The Book consists of four parts; first part deals with the impact of a bad system of justice on judges, lawyers, law enforcement officers, civil servants and all citizens in the country, who all suffer by way of a deterioration of their intellect and capacity for rational living; second part deals with the consequence of introducing what was called “constitutional autochthony”, which in Sri Lanka meant displacement of separation of powers and other basic tenants of liberal democracy; the third part deals with the manner in which the deterioration of the Legal System affected the entire political system; the last part gives graphic details of how the crisis of justice system is manifesting itself in contemporary Sri Lanka.

The aim that the book is pursuing is well summarized is its dedication. This book is dedicated to the hope that a better understanding may emerge of the wrongs that people who live in countries with broken justice systems suffer, giving rise to a heightened level of concern and a drive to undo such wrongs through local and international strategies and actions, all to create environments where the life and liberties of people are protected.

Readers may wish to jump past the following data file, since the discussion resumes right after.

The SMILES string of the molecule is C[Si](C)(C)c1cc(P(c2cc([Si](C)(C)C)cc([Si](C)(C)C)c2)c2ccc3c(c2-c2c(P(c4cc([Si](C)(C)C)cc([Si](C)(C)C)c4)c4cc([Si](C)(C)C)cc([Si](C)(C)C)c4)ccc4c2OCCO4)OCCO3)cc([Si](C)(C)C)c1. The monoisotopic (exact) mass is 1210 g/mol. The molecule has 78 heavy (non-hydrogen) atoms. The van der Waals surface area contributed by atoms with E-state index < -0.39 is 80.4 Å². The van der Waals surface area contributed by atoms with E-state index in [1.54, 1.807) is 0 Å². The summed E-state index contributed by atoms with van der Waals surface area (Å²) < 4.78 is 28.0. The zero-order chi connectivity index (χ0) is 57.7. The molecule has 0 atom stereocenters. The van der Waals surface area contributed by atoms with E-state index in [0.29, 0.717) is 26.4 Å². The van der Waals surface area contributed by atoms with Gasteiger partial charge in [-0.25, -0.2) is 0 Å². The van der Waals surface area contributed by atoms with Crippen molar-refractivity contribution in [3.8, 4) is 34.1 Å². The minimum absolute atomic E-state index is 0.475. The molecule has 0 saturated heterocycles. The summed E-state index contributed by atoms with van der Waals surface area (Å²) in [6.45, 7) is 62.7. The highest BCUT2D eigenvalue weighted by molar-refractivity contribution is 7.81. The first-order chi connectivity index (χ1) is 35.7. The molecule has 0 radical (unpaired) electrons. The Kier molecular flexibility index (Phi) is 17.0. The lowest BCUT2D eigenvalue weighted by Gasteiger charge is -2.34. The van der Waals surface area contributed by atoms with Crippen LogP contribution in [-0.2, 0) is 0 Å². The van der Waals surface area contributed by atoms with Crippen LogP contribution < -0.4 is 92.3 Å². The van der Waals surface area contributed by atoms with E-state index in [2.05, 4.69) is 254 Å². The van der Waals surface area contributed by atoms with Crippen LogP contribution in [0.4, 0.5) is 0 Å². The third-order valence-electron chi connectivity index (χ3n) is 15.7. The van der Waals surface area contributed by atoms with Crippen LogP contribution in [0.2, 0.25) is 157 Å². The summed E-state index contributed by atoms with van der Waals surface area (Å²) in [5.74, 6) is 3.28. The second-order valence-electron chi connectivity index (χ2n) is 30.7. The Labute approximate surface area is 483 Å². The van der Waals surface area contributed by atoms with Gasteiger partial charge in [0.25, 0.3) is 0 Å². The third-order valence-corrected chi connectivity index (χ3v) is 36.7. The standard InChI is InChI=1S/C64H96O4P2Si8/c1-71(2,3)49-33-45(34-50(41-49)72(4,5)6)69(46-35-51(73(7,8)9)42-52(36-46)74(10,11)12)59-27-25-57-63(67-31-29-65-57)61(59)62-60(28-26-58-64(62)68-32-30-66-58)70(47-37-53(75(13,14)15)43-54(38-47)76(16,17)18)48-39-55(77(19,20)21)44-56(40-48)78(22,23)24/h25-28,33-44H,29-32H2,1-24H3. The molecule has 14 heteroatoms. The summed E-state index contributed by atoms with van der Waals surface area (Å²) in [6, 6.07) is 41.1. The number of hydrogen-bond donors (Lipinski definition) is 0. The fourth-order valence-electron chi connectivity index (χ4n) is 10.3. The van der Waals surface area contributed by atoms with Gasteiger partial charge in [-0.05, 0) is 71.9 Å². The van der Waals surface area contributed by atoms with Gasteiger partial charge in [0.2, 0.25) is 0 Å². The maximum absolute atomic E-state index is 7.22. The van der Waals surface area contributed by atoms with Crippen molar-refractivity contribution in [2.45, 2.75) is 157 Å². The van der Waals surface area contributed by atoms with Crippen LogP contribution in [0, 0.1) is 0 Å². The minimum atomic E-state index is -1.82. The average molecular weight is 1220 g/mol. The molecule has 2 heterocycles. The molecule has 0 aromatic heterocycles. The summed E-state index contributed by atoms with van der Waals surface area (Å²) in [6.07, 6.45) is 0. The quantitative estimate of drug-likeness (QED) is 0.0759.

The foreword to the book has been written by Dr. Sunil Coorey, Senior Counsel and author of the monumental work, Principles of Administrative Law in Sri Lanka, who writes that the “biggest obstacle to the eradication of the practice of torture by the Police is the apathy with which the State machinery as a whole and those in the higher strata of society (including judges, lawyers and the comparatively well to do), look upon it”.

Copies of the book can be obtained from the Asian Human Rights Commission based in Hong Kong and will soon be available in book shops as well as an e-book.